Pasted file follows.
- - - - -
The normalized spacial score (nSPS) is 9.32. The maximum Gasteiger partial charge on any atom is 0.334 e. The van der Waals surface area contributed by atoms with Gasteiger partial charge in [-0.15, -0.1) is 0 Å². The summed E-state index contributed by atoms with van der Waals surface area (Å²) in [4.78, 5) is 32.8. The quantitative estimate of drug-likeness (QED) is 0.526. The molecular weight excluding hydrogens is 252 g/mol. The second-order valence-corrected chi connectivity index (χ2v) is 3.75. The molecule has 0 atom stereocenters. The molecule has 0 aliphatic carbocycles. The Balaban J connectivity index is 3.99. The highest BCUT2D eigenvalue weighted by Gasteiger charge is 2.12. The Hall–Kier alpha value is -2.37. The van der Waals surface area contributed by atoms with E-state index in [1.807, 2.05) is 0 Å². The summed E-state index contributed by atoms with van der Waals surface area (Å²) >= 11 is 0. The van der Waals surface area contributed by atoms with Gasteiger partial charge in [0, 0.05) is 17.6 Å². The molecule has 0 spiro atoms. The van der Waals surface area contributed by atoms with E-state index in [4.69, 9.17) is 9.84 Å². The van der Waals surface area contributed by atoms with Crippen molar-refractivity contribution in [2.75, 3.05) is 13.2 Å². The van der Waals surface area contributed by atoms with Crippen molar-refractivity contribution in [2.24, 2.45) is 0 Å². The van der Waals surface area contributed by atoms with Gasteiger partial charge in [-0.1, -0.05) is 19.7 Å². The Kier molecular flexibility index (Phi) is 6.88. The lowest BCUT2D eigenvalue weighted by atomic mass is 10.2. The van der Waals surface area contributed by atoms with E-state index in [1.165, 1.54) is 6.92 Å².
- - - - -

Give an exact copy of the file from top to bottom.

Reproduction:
The normalized spacial score (nSPS) is 9.32. The maximum Gasteiger partial charge on any atom is 0.334 e. The van der Waals surface area contributed by atoms with Gasteiger partial charge in [-0.15, -0.1) is 0 Å². The summed E-state index contributed by atoms with van der Waals surface area (Å²) in [4.78, 5) is 32.8. The quantitative estimate of drug-likeness (QED) is 0.526. The molecular weight excluding hydrogens is 252 g/mol. The second-order valence-corrected chi connectivity index (χ2v) is 3.75. The molecule has 0 atom stereocenters. The molecule has 0 aliphatic carbocycles. The Balaban J connectivity index is 3.99. The highest BCUT2D eigenvalue weighted by Gasteiger charge is 2.12. The Hall–Kier alpha value is -2.37. The van der Waals surface area contributed by atoms with E-state index in [1.807, 2.05) is 0 Å². The summed E-state index contributed by atoms with van der Waals surface area (Å²) >= 11 is 0. The van der Waals surface area contributed by atoms with Gasteiger partial charge in [0, 0.05) is 17.6 Å². The molecule has 0 spiro atoms. The van der Waals surface area contributed by atoms with E-state index in [4.69, 9.17) is 9.84 Å². The van der Waals surface area contributed by atoms with Crippen molar-refractivity contribution in [2.75, 3.05) is 13.2 Å². The van der Waals surface area contributed by atoms with Crippen molar-refractivity contribution in [2.24, 2.45) is 0 Å². The van der Waals surface area contributed by atoms with Gasteiger partial charge in [-0.1, -0.05) is 19.7 Å². The Kier molecular flexibility index (Phi) is 6.88. The lowest BCUT2D eigenvalue weighted by atomic mass is 10.2. The van der Waals surface area contributed by atoms with E-state index in [1.165, 1.54) is 6.92 Å².